Fast well!

Fast well!

If you were cast away on an island with just one Jewish text for company, which would you choose?

This week, Rabbi Richard Jacobi of Woodford Liberal Synagogue, selects Zakhor by Yosef Hayim Yerushalmi

Towards the end of my rabbinic studies, Dr Jeremy Schonfield drew to my attention to a slim volume entitled Zakhor: Jewish History and Jewish Memory by Yosef Hayim Yerushalmi.

The key message I took from it was that central to Judaism is storing and transmitting memories, rather than the factual, or pseudo-factual, recording of events. So much of Judaism is watermarked by remembering – Rosh Hashanah is known also as Yom Hazikaron, the Day of Remembrance.

The first Shabbat candle lit each Friday evening is rabbinically said to relate to Zachor et Yom Hashabbat – the fourth commandment, ‘to remember the Sabbath day’.

Each festival, especially Yom Kippur, includes a Yizkor or memorial service. We are told on numerous occasions to ‘remember that you were slaves in the land of Egypt’.

The very act of ending the reading of the Torah and immediately beginning again ensures constant remembering. We don’t study our history, we study our story (aggadah) alongside the accumulation of wisdom (halachah).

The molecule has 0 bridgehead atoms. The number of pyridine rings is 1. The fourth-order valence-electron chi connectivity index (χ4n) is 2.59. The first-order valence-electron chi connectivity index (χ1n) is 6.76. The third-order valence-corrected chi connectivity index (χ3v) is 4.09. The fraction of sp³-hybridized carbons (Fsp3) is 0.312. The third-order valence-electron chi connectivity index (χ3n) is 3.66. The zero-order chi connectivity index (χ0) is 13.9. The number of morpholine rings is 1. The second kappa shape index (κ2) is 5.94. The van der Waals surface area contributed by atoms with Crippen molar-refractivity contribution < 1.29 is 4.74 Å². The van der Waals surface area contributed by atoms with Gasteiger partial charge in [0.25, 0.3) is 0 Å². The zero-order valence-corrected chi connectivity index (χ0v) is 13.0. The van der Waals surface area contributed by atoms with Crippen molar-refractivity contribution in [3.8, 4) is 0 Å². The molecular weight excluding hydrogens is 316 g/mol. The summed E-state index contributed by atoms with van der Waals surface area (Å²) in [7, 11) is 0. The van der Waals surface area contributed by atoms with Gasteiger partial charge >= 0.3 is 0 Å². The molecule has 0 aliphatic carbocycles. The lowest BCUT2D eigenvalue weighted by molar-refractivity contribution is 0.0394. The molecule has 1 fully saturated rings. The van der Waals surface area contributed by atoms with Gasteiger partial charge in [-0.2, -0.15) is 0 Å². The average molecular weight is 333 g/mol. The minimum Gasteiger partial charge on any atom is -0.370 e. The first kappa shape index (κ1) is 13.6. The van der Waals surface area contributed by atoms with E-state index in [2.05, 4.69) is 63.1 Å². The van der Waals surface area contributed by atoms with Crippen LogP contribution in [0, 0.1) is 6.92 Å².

This key difference makes our study something that engages bechol levavecha, as the Shema has it – all our heart and our entire mind. It is not an academic exercise, but engages our intellect and our emotions.

That is the enduring strength of Judaism – our remembering is auditory, visual and visceral, often enhanced by smell and taste (picture the seder table and, noch, chicken soup).

If I were to find myself on a desert island, memories would sustain me.

The text of Zakhor would legitimise both my mis-remembering (although I might not realise this was happening) and my forgetting.

In a postscript, Yerushalmi talks of the problems faced by someone who cannot forget, which can almost be greater than those of someone who cannot remember. Zakhor would also remind me that I was being very Jewish!